No newspaper is safe including London Free Press: Postmedia CEO

No newspaper is safe, Postmedia CEO tells London Morning amid shuttering of more than two dozen community newspapers.

Days after shutting down more than two dozen community newspapers, Postmedia CEO speaks to London Morning

Postmedia president and CEO, Paul Godfrey, appears at commons heritage committee on Parliament Hill in Ottawa on Thursday, May 12, 2016., to discuss the media and local communities. On Monday the company swapped newspapers with Torstar and will shut down most of them. (Sean Kilpatrick/Canadian Press)

Days after a newspaper swap that saw media giants Postmedia and Torstar exchange more than 40 local community newspapers, then announce most of their closings, CEO Paul Godfrey warned more cuts could come. 

Asked by London Morning host Rebecca Zandbergen if larger newspapers such as the London Free Press and St. Thomas Times Journal were safe from cuts, Godfrey said "if print revenue declines, there's nothing that's safe. There may be more newspapers (shut)." 

Postmedia and other Canadian media companies were recently declined bailout money from the federal government, which Godfrey said could have prevented such cuts.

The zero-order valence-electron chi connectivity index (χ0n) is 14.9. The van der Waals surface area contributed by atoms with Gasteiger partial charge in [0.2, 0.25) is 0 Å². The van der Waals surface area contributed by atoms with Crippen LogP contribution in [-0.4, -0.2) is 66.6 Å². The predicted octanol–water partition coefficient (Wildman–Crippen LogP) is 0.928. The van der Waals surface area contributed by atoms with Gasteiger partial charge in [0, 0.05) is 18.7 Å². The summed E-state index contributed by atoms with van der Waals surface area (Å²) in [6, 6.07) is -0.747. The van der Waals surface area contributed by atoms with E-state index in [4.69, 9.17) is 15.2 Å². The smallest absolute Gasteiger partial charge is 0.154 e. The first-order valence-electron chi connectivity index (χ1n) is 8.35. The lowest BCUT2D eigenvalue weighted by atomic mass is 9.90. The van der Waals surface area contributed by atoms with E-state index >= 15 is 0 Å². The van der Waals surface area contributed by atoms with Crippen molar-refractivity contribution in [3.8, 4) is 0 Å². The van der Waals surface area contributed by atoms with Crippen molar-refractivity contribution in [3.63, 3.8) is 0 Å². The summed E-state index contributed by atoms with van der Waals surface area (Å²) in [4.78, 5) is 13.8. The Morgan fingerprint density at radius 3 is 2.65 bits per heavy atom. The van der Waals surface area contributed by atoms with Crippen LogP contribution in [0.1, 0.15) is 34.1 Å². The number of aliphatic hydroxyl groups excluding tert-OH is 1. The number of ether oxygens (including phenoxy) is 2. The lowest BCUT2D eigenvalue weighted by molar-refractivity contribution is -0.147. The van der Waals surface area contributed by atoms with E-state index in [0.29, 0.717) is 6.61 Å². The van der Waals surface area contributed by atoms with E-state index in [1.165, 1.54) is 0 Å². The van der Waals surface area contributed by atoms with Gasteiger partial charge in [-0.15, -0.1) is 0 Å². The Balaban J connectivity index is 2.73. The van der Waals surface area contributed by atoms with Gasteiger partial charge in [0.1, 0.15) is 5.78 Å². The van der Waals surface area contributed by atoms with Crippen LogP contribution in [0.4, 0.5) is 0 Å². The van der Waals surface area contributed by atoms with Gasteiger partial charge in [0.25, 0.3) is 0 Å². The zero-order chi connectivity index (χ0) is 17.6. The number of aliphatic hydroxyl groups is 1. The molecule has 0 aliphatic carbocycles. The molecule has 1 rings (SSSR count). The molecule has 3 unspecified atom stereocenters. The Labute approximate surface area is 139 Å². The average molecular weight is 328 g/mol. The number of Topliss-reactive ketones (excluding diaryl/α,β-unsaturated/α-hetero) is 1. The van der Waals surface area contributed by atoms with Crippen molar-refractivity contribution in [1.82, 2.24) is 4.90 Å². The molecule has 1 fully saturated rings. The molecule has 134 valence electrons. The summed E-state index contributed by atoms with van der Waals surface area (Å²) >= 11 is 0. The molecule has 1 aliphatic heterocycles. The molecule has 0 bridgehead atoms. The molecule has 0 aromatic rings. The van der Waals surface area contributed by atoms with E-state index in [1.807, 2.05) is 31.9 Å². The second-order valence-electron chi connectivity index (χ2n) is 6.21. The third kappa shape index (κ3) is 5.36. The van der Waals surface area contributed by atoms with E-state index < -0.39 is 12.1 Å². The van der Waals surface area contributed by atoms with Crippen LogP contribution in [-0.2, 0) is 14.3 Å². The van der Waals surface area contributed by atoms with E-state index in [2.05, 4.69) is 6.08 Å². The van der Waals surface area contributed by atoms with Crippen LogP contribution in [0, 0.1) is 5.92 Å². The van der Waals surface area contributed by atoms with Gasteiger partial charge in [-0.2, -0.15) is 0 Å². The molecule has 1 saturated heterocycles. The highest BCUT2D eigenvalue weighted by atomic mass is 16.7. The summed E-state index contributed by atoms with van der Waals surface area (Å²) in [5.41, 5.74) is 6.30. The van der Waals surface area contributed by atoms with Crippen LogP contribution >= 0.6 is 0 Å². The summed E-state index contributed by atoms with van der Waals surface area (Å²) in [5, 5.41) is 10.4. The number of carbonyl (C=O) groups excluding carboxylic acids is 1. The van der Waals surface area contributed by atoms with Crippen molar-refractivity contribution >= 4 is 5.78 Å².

Close to 250 people lost their jobs amid the Postmedia and Torstar swap, including reporters, editors and advertising staff at the 160-year-old St. Marys Journal Argus. 

"We had no other choice," Godfrey said. "Our newspapers can't compete in a competitive market. There are no buyers for these papers. To compete against Google and Facebook is almost an impossibility." 

By shutting down community papers, Postmedia and Torstar are "consolidating" their advertising efforts. 

"We can pick up synergies, pick up efficiencies, and pick up whatever flyer or insert revenue is available. This is survival. We're not doing this to be happy. We're doing this because we have to do it in order to survive in the other communities."